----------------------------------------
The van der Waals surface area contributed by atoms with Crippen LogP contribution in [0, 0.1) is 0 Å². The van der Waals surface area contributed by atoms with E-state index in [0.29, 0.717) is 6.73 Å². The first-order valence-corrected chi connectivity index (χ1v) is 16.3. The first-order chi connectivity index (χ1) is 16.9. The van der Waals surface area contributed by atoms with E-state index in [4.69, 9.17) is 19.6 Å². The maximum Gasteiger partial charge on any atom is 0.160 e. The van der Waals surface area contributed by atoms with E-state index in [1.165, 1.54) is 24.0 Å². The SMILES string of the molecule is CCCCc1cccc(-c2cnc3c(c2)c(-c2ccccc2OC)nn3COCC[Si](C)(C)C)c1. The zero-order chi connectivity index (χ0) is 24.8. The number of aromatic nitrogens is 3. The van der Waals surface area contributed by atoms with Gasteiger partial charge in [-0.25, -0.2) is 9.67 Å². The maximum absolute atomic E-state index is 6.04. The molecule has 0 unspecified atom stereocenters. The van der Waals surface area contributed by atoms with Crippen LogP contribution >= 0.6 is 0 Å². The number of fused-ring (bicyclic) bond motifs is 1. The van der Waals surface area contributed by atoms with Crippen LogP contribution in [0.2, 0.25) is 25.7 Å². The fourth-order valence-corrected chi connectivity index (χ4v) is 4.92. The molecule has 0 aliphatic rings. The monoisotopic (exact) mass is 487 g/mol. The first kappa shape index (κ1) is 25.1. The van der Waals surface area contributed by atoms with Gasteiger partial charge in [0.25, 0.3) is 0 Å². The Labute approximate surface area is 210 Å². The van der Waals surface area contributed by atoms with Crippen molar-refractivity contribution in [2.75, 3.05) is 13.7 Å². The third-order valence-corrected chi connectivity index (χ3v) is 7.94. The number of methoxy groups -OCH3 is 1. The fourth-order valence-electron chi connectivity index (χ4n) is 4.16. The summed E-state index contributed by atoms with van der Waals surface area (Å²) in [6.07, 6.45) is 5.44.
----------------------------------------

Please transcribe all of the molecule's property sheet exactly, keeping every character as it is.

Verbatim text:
The van der Waals surface area contributed by atoms with Crippen LogP contribution in [0, 0.1) is 0 Å². The van der Waals surface area contributed by atoms with E-state index in [0.29, 0.717) is 6.73 Å². The first-order valence-corrected chi connectivity index (χ1v) is 16.3. The first-order chi connectivity index (χ1) is 16.9. The van der Waals surface area contributed by atoms with E-state index in [4.69, 9.17) is 19.6 Å². The maximum Gasteiger partial charge on any atom is 0.160 e. The van der Waals surface area contributed by atoms with E-state index in [1.165, 1.54) is 24.0 Å². The SMILES string of the molecule is CCCCc1cccc(-c2cnc3c(c2)c(-c2ccccc2OC)nn3COCC[Si](C)(C)C)c1. The zero-order chi connectivity index (χ0) is 24.8. The number of aromatic nitrogens is 3. The van der Waals surface area contributed by atoms with Gasteiger partial charge in [-0.25, -0.2) is 9.67 Å². The maximum absolute atomic E-state index is 6.04. The molecule has 0 unspecified atom stereocenters. The van der Waals surface area contributed by atoms with Crippen LogP contribution >= 0.6 is 0 Å². The number of fused-ring (bicyclic) bond motifs is 1. The van der Waals surface area contributed by atoms with Crippen LogP contribution in [0.2, 0.25) is 25.7 Å². The fourth-order valence-corrected chi connectivity index (χ4v) is 4.92. The molecule has 0 aliphatic rings. The monoisotopic (exact) mass is 487 g/mol. The first kappa shape index (κ1) is 25.1. The van der Waals surface area contributed by atoms with Gasteiger partial charge in [0.25, 0.3) is 0 Å². The Labute approximate surface area is 210 Å². The van der Waals surface area contributed by atoms with Crippen molar-refractivity contribution in [2.75, 3.05) is 13.7 Å². The third-order valence-corrected chi connectivity index (χ3v) is 7.94. The number of methoxy groups -OCH3 is 1. The fourth-order valence-electron chi connectivity index (χ4n) is 4.16. The summed E-state index contributed by atoms with van der Waals surface area (Å²) in [6.07, 6.45) is 5.44.